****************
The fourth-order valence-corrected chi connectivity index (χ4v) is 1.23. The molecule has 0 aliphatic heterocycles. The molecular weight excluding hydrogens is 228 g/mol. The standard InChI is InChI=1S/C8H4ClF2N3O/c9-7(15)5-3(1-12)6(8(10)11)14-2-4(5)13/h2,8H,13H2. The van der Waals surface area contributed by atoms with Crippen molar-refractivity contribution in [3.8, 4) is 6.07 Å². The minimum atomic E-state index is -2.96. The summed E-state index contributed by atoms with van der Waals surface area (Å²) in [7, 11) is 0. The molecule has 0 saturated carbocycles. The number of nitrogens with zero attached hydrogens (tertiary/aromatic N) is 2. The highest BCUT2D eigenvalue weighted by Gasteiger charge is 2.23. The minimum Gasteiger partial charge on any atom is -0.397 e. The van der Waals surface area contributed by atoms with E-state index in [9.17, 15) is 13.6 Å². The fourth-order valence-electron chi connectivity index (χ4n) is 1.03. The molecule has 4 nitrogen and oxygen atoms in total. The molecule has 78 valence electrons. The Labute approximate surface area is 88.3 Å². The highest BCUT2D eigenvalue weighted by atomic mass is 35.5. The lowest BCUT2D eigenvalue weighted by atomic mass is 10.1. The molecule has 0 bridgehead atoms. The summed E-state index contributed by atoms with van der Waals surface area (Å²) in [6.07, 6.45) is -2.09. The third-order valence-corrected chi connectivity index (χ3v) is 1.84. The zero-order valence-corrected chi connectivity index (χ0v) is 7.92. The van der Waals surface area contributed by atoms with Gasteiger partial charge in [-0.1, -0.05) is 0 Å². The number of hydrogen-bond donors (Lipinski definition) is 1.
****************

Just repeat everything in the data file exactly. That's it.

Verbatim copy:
The fourth-order valence-corrected chi connectivity index (χ4v) is 1.23. The molecule has 0 aliphatic heterocycles. The molecular weight excluding hydrogens is 228 g/mol. The standard InChI is InChI=1S/C8H4ClF2N3O/c9-7(15)5-3(1-12)6(8(10)11)14-2-4(5)13/h2,8H,13H2. The van der Waals surface area contributed by atoms with Crippen molar-refractivity contribution in [3.8, 4) is 6.07 Å². The minimum atomic E-state index is -2.96. The summed E-state index contributed by atoms with van der Waals surface area (Å²) in [7, 11) is 0. The molecule has 0 saturated carbocycles. The number of nitrogens with zero attached hydrogens (tertiary/aromatic N) is 2. The highest BCUT2D eigenvalue weighted by Gasteiger charge is 2.23. The minimum Gasteiger partial charge on any atom is -0.397 e. The van der Waals surface area contributed by atoms with E-state index in [9.17, 15) is 13.6 Å². The fourth-order valence-electron chi connectivity index (χ4n) is 1.03. The molecule has 4 nitrogen and oxygen atoms in total. The molecule has 78 valence electrons. The Labute approximate surface area is 88.3 Å². The highest BCUT2D eigenvalue weighted by atomic mass is 35.5. The lowest BCUT2D eigenvalue weighted by atomic mass is 10.1. The molecule has 0 bridgehead atoms. The summed E-state index contributed by atoms with van der Waals surface area (Å²) in [6.07, 6.45) is -2.09. The third-order valence-corrected chi connectivity index (χ3v) is 1.84. The zero-order valence-corrected chi connectivity index (χ0v) is 7.92. The van der Waals surface area contributed by atoms with Gasteiger partial charge in [-0.1, -0.05) is 0 Å². The number of hydrogen-bond donors (Lipinski definition) is 1.